Well, not really all that much. Attendance was down, but not to a level that’s below what you might expect given everything going on. And there wasn’t a whole lot in terms of obvious product trends either.
It seemed like most companies were just focused more on moving the guns they already make.
There was one very noticeable trend at Range Day, though. And that was the lack of ammo. Sure, there was still enough for everyone to try out each gun. But, what used to be a 15 or 30 round demo in the past was often paired down to five rounds this year.
There were new guns, of course. And even new calibers of ammunition. The .30 Super Carry made a bit of a splash as a smaller, but more modern competitor to the 9mm.
I didn’t get to shoot any of the .30 Super Carry’s at Range Day. But, I did get to handle a Smith & Wesson Shield and a Shield EZ in the caliber. The idea is the cartridge is nearly as effective as the popular 9mm, but it enables more rounds to be carried in the same package.
I recommend keeping your eye on some of the YouTube review channels or gun magazines for details on how the round performs in practice, but I’m a bit skeptical about how much of a splash it’ll make in the current market. After all, the latest carry guns can all fit 15 or more 9mm rounds into tiny packages. How much of an advantage is an extra round or two at this point?
But maybe it can gain some ground just by having actual stock available. Everybody wants 9mm right now. Maybe it’ll be easier to find .30 Super Carry at more reasonable prices? I guess we’ll have to wait and see if the ammo can make it to market before production of everything else has caught up to demand.
There was also some interesting “smart gun” tech at the show. I don’t just mean guns with integrated and personalized locks, though there was a non-functioning prototype of that sort there. I think the definition of “smart gun” has been far-too-limited.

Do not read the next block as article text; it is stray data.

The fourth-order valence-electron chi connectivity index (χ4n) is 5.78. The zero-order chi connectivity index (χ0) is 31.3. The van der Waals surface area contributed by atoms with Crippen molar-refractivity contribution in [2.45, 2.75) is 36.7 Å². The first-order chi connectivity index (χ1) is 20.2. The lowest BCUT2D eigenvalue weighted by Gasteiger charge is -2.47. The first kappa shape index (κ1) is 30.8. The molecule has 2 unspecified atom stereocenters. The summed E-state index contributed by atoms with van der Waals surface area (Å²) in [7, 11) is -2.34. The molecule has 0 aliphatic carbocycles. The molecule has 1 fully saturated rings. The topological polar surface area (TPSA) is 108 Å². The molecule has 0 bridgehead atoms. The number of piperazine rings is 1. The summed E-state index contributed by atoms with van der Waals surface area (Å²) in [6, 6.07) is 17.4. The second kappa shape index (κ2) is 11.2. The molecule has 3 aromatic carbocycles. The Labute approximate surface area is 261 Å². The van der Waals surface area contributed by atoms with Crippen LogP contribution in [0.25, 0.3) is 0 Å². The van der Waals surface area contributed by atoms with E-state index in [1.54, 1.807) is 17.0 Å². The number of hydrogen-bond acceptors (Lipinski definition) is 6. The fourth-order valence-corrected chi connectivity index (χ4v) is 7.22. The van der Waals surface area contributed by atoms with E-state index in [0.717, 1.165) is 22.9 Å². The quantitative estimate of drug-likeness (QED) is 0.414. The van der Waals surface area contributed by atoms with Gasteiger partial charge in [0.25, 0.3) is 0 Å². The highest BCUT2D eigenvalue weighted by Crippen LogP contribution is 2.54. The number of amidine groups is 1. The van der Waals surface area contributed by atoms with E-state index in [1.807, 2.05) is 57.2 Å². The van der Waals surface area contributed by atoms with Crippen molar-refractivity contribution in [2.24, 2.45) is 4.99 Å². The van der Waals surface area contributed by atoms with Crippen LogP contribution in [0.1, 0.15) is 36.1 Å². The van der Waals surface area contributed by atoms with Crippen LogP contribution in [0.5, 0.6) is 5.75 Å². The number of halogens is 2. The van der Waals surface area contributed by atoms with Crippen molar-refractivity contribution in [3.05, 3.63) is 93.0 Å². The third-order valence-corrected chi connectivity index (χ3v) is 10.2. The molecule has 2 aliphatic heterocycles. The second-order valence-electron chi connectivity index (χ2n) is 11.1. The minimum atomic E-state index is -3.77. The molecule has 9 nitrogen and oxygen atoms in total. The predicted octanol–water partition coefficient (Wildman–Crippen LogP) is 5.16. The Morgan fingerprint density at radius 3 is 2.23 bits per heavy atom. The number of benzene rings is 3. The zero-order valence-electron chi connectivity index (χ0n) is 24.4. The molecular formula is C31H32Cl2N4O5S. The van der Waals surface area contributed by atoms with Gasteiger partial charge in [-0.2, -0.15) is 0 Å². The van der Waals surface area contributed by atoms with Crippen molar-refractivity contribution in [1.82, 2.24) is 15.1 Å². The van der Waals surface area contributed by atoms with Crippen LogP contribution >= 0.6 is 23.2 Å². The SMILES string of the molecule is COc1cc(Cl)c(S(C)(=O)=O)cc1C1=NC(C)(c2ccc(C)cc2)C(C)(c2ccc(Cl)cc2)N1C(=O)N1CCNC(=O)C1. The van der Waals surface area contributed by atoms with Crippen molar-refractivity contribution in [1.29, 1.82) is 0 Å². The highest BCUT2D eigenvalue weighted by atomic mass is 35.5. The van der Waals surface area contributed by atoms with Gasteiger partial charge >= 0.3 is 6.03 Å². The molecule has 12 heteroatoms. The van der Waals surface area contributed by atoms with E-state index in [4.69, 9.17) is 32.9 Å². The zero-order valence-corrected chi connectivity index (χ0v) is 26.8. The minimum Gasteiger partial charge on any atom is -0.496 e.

For instance, Mantis X makes a computer that you strap to your gun which tracks your movements as you shoot or do dry-fire practice in order to give you tips on improving your technique. The pair that tech with an app that gives you drills and tracks where your shots are hitting. They even have a new system for an AR that allows you to dry fire multiple shots without resetting the trigger each time.
Magpul is also getting into the smart game with a new optic mounting system that’s straight out of a video game. It can display how many rounds are left in your magazine, how far away your target is, and calculate bullet drop.
There were some traditional guns that piqued my interest as well.
Rock Island Armory is also getting into the 9mm semi-automatic striker-fired handgun game with their own offering the STK 100. Instead of a polymer lower, they’re using an aluminum one. The handful of shots I put through it felt nice and the MSRP of $599 could be competitive. It seems like they may be moving from making 1911s to making their own handgun designs–something that Kimber pulled off at a higher price point.
Finally, I also got to actually shoot the Laugo Alien! I think the hype is real. The non-tilting barrel combined with the stationary top strap does appear to reduce barrel flip and increase accuracy.
I mean, I only got to fire a dozen shots or so through it. But, I was able to stay on target better with quick follow-up shots than with other handguns I’ve shot.
I’m not sure I’m going to drop $4,000 on one just from that limited experience, though. I don’t know if the difference is worth quite that much. Hopefully, the price will come down and we’ll see some of the features make their way into other guns too.
Overall, I think the show was a success. I didn’t get sick. I got to shoot some new and exciting guns, connect with people I haven’t seen in years, and try the delicious trash can nachos at Guy Fieri’s restaurant.
So, yea, not bad.